• http://www.britannica.com/EBchecked/media/14746/Dropping-the-Pilot-cartoon-by-Sir-John-Tenniel-commenting-on

    To respond to some of the less well informed comments on nationalisation and the so-called free-market approach I thought this cartoon of Bismarck being forced out of office might help.

    This is possibly one of the best known cartoons of the 19th Century.    

    For those not familiar with Bismarck he was accused by his enemies of being a “socialist”.
    President Barack Obama has suffered similar accusations from opponents who are either too ignorant or too stupid to know better.

    Germany became the first nation in the world to adopt an old-age social insurance program in 1889, designed by Bismarck, who was Germany’s Chancellor. 

    The idea was first put forward, at Bismarck’s behest, in 1881 by Germany’s Emperor, William the First, who wrote: “. . .those who are disabled from work by age and invalidity have a well-grounded claim to care from the state.” 

    Bismarck introduced social insurance in Germany to promote the well-being of workers in order to keep the German economy operating at maximum efficiency.

    The German system provided contributory retirement benefits and disability benefits as well. Participation was mandatory and contributions were taken from the employee, the employer and the government. Coupled with the workers’ compensation program established in 1884 and the “sickness” insurance enacted the year before, this gave the Germans a comprehensive system of income security based on social insurance principles. 

    So decades before Cuba or North Korea even existed we have a fine example of state intervention in Imperial Germany.   

    I am looking forward to comments in this thread claiming that the Kaiser was really a dangerous leftwing socialist and that Germany was an economic basket case in the first years of the 20th Century.   Such comments would be just as daft as some others.

  • John Tilley#
    Cool post. Calculating deaths caused by Capitalist ideology is difficult because advocates of free market approaches. much like their Marxist counter parts, will insist that the deaths are caused by the governments in charge rather than the ideology. The get out clause for Marxists was always ” it was state capitalism what did it, guv” with free market fundamentalists ” It’s big government, thems who is to blame”. Really it depends on what you count and whether or not you think the world could be a nicer fairer place. Do we really need to make a profit on medical care, are unregulated businesses really more moral than other models , are workplace deaths caused by unscrupulous individuals or the philosophy that produces them, what causes wars, is trading with dictatorships not adding to suppression and is there a link between supply and demand and starvation?”. I think Matthew Huntbach is correct a lot of free market enthusiast have adopted a mantra that is every bit as rigid as Marxism and have a world view every bit as (un) realistic as Dr Pangloss. I’m a vegetarian liberal. I just want to see a nicer world and think that as long as people are killed over nonsense or starve or are mistreated then there is room for improvement, plus if the a government can deliver a better postal or train service then it’s best run by a government. The truth is that virtually the entire banking sector is now propped up by the public funding and if it wasn’t then 2008 would have seen a collapse that dwarfed the 1930s. Whatever works works is my view.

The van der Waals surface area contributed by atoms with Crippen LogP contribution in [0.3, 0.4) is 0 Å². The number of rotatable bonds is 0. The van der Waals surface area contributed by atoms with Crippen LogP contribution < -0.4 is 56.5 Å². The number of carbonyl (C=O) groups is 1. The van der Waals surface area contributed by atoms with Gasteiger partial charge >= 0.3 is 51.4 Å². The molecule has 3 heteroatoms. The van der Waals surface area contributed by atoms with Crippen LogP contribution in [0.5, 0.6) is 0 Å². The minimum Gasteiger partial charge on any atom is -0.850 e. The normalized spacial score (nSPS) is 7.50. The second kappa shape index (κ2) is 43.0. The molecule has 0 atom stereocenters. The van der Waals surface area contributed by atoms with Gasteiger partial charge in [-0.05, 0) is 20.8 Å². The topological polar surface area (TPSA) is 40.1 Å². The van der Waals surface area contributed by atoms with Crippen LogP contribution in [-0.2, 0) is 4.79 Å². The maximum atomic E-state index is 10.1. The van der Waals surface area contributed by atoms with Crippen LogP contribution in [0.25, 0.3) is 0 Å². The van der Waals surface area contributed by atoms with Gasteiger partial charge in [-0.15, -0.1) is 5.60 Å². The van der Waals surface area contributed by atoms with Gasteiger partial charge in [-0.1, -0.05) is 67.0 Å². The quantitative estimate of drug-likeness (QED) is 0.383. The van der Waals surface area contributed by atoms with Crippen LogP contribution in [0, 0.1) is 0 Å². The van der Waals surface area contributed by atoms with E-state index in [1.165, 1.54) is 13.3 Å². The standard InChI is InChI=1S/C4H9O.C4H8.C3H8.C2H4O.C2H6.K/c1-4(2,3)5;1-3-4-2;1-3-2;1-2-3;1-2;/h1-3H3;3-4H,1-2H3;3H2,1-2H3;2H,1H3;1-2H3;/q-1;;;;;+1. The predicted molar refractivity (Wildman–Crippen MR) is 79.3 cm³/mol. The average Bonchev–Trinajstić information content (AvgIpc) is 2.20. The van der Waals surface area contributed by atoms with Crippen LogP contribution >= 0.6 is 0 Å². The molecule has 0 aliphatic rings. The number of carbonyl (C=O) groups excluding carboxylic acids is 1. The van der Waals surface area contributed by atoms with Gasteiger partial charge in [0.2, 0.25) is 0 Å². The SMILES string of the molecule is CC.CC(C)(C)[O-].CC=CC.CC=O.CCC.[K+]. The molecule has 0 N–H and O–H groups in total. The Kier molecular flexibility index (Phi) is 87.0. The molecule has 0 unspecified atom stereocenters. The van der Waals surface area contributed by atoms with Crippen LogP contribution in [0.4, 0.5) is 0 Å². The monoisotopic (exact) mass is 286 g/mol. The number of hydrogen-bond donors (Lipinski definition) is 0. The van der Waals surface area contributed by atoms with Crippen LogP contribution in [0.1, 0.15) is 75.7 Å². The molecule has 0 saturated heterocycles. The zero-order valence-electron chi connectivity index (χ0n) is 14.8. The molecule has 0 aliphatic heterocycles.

• Matthew Huntbach 23rd Jan '15 - 10:33am

    Glenn

    The get out clause for Marxists was always ” it was state capitalism what did it, guv” with free market fundamentalists ” It’s big government, thems who is to blame”.

    Yes, I remember when I was young and finding my way politically, trying to talk with the 57 (or so) varieties of Marxists that were around at the time, and who you would join if you wanted to look clever and trendy, and asking them “OK, well, your ideas sound very nice, but how come every time they get tried, instead of giving the lovely fair and equal society you say they must lead to, actually it gives a cruel and badly managed dictatorship”. And from all 57 of them, the inevitable answer was something like “Oh, but that wasn’t true Marxism, it just needs to be pushed in a more extreme form, and it will all work out fine”.

    Now it seemed to me that was an indication of how bad these people were. They didn’t seem to have that sense of balance which enabled them to see the faults in what they were proposing, and so would mean they would be able to counter any problems that arose if their system ever did come into power. They lacked self-criticism, which I think is an essential aspect in anyone who I would want in any sort of leadership position. If their system is so good, I thought, how come it is so lacking in resilience that it always seems to go wrong, that there is always some “big boy came along and stole it” line to excuse why it didn’t deliver? If in retrospect so many of those in the past who used the same sort of lines as they were using weren’t true believers but just “state capitalists” how was I to tell that they weren’t the same? Was there some divinely appointed 1 of them that was the true thing, and how was I supposed to pick it out from the other 56?

    No, it seemed obvious to me that their system would always go wrong because it had deep flaws, and one of them was the arrogant lack of self-criticism that was inherent in it.